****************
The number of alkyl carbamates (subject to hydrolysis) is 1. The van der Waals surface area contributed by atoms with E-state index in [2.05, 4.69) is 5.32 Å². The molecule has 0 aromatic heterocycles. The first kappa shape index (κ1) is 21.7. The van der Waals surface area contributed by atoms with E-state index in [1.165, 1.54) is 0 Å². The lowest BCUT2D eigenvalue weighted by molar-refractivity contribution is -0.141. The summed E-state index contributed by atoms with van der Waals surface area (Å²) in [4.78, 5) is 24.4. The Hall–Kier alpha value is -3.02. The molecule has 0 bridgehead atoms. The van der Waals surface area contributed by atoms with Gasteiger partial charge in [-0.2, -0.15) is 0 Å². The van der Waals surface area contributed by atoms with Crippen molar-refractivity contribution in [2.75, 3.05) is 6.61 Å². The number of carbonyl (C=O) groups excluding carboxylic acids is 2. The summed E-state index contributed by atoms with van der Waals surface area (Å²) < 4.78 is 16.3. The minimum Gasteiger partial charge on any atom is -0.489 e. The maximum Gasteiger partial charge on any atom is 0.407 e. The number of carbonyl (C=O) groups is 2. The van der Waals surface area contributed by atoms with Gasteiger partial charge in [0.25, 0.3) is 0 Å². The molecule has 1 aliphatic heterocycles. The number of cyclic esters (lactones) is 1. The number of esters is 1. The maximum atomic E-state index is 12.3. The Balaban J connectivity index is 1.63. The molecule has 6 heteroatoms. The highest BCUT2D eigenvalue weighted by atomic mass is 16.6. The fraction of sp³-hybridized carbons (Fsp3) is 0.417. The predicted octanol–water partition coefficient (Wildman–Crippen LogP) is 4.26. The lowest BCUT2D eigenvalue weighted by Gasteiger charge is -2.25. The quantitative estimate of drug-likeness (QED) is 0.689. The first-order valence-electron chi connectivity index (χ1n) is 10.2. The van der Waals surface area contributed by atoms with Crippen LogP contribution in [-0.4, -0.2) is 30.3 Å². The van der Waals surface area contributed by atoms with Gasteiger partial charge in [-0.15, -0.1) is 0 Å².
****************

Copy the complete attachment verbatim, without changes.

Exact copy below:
The number of alkyl carbamates (subject to hydrolysis) is 1. The van der Waals surface area contributed by atoms with E-state index in [2.05, 4.69) is 5.32 Å². The molecule has 0 aromatic heterocycles. The first kappa shape index (κ1) is 21.7. The van der Waals surface area contributed by atoms with E-state index in [1.165, 1.54) is 0 Å². The lowest BCUT2D eigenvalue weighted by molar-refractivity contribution is -0.141. The summed E-state index contributed by atoms with van der Waals surface area (Å²) in [4.78, 5) is 24.4. The Hall–Kier alpha value is -3.02. The molecule has 0 bridgehead atoms. The van der Waals surface area contributed by atoms with Gasteiger partial charge in [-0.2, -0.15) is 0 Å². The van der Waals surface area contributed by atoms with Crippen molar-refractivity contribution in [2.75, 3.05) is 6.61 Å². The number of carbonyl (C=O) groups excluding carboxylic acids is 2. The summed E-state index contributed by atoms with van der Waals surface area (Å²) < 4.78 is 16.3. The minimum Gasteiger partial charge on any atom is -0.489 e. The maximum Gasteiger partial charge on any atom is 0.407 e. The number of carbonyl (C=O) groups is 2. The van der Waals surface area contributed by atoms with Gasteiger partial charge in [0.25, 0.3) is 0 Å². The molecule has 1 aliphatic heterocycles. The number of cyclic esters (lactones) is 1. The number of esters is 1. The maximum atomic E-state index is 12.3. The Balaban J connectivity index is 1.63. The molecule has 6 heteroatoms. The highest BCUT2D eigenvalue weighted by atomic mass is 16.6. The fraction of sp³-hybridized carbons (Fsp3) is 0.417. The predicted octanol–water partition coefficient (Wildman–Crippen LogP) is 4.26. The lowest BCUT2D eigenvalue weighted by Gasteiger charge is -2.25. The quantitative estimate of drug-likeness (QED) is 0.689. The first-order valence-electron chi connectivity index (χ1n) is 10.2. The van der Waals surface area contributed by atoms with Crippen LogP contribution in [-0.4, -0.2) is 30.3 Å². The van der Waals surface area contributed by atoms with Gasteiger partial charge in [-0.15, -0.1) is 0 Å².